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Women Of The “Blues” Essay

516 words - 3 pages

Women of the “Blues”

The last couple of days of class, we have heard several artists who sing the “Blues”. The “Blues”, from my recollection, sounded like, The Blues Brothers. A few things I can recall are a repeated tone and a harmonica added to a short story. The artists that we listened to were Saffire, Curtis Salgado, Cowboy Junkies and Leon Redbone.
The “Blues” were described as being sad, mellow with a slow tempo, and tells a story. Instruments that are linked to the “Blues” are the harmonica, a piano, and a base guitar. We learned that the “Blues” came from New Orleans and has been heard since the 1920’s in places like smaller clubs and bars. The women of the “Blues” usually sung torch songs, men who ...view middle of the document...


I felt that there were more similarities between Saffire and Cowboy Junkies than differences. Some of the similarities, of course, are the groups consist of women, both sing torch songs, both have a mellow tone to their music and similar instruments played. Both of the groups spoke of separation between a man and women and for the most part the man was the cause of the separation. Saffire and Cowboy Junkies try to relate everyday tragedies that occur in most lives of women in their songs. They make you relate and feel what is being said. When a person can connect to a song; the song will make a lasting impression upon them. The instruments I heard in both the groups were the harmonica and the base. The singer’s voices of both groups were low; it was almost difficult to understand what was being said, especially, if you were not paying attention. It was like their voices were hypnotic.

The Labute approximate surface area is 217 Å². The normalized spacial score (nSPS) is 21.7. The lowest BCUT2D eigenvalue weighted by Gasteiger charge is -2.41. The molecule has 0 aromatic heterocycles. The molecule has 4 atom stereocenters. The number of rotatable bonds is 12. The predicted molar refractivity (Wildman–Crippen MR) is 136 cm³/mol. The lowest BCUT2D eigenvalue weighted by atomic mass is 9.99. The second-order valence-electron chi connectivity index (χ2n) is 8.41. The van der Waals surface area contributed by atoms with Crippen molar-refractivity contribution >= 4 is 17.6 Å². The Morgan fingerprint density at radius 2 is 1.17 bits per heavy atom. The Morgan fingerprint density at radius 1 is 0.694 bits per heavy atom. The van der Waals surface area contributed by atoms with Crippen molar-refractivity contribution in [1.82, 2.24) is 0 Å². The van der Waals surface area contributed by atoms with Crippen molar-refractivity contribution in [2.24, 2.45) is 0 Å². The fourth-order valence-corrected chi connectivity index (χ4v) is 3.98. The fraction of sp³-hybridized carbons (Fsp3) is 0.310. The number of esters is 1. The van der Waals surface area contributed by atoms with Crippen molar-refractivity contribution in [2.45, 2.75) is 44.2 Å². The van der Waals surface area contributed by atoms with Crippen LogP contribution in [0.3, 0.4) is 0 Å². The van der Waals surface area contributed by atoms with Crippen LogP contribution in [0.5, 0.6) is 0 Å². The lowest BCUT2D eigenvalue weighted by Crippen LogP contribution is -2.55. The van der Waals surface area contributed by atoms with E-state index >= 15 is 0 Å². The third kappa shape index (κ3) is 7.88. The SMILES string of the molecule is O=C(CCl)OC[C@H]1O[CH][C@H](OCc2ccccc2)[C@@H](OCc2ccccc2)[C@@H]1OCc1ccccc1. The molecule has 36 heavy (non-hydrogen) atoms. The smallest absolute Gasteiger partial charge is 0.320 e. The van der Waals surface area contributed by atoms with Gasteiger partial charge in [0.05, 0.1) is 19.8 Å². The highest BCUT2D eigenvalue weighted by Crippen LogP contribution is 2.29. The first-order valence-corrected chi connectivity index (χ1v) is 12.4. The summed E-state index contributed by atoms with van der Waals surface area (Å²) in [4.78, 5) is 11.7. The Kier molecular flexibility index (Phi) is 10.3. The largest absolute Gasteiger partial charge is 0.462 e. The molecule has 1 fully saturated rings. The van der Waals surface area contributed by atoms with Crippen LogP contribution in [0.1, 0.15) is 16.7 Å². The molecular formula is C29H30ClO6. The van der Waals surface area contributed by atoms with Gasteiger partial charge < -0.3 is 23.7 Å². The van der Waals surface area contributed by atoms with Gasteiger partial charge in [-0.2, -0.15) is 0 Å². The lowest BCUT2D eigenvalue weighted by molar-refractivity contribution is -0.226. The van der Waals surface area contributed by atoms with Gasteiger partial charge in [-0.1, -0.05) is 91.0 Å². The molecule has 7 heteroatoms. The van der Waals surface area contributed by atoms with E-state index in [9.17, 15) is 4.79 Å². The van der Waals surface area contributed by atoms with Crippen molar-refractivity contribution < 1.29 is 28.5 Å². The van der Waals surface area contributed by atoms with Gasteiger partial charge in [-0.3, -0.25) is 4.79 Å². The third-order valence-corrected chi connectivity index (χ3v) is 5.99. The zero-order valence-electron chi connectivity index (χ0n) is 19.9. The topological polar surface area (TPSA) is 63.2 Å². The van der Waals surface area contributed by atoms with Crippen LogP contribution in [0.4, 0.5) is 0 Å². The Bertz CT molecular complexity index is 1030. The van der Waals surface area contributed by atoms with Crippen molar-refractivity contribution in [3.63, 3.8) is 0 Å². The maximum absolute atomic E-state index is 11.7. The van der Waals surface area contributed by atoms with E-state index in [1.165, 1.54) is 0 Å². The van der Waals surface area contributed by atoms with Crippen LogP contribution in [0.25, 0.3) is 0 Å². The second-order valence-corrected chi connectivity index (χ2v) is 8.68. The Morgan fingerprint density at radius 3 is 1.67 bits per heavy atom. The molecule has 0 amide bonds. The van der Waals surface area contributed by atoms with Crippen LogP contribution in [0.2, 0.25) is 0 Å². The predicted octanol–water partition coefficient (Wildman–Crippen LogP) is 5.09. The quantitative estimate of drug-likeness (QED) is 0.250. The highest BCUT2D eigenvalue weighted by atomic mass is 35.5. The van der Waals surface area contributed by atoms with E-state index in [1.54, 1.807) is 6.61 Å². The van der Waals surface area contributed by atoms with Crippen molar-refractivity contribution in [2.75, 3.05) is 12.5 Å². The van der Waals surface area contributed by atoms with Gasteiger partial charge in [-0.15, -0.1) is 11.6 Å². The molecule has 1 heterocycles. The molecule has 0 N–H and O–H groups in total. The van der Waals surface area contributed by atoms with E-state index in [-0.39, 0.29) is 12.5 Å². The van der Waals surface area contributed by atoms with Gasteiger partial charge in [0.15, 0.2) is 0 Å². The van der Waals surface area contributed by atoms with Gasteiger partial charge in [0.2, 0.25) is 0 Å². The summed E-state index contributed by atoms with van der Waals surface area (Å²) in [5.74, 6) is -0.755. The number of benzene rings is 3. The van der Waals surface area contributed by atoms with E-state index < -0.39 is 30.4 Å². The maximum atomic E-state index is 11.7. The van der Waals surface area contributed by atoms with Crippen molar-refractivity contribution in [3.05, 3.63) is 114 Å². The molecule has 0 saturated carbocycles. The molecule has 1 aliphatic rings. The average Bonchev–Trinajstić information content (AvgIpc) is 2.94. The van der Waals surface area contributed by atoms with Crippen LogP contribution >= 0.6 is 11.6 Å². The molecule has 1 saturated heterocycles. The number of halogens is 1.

The differences between Saffire and Cowboy Junkies were the instruments, the key that the songs were sung in and the beat. There were instruments used by Cowboy Junkies that were not used in Saffire were an accordion, mandolin, drums, fiddle and various percussion. The instruments gave a more variety in sound from Saffire. Although, the piano sounds beautiful when played with the “Blues”, Cowboy Junkies did not incorporate one into the songs we heard.
There may be several types of “Blues” sung by woman groups they all ring true in uniting the women’s spirit in what is felt at one point or another in their life. Saffire states no one is immune to the blues, and at least one time in everyone’s life, whether being a man or woman, will go through a rough period and can be related back to a blues song.

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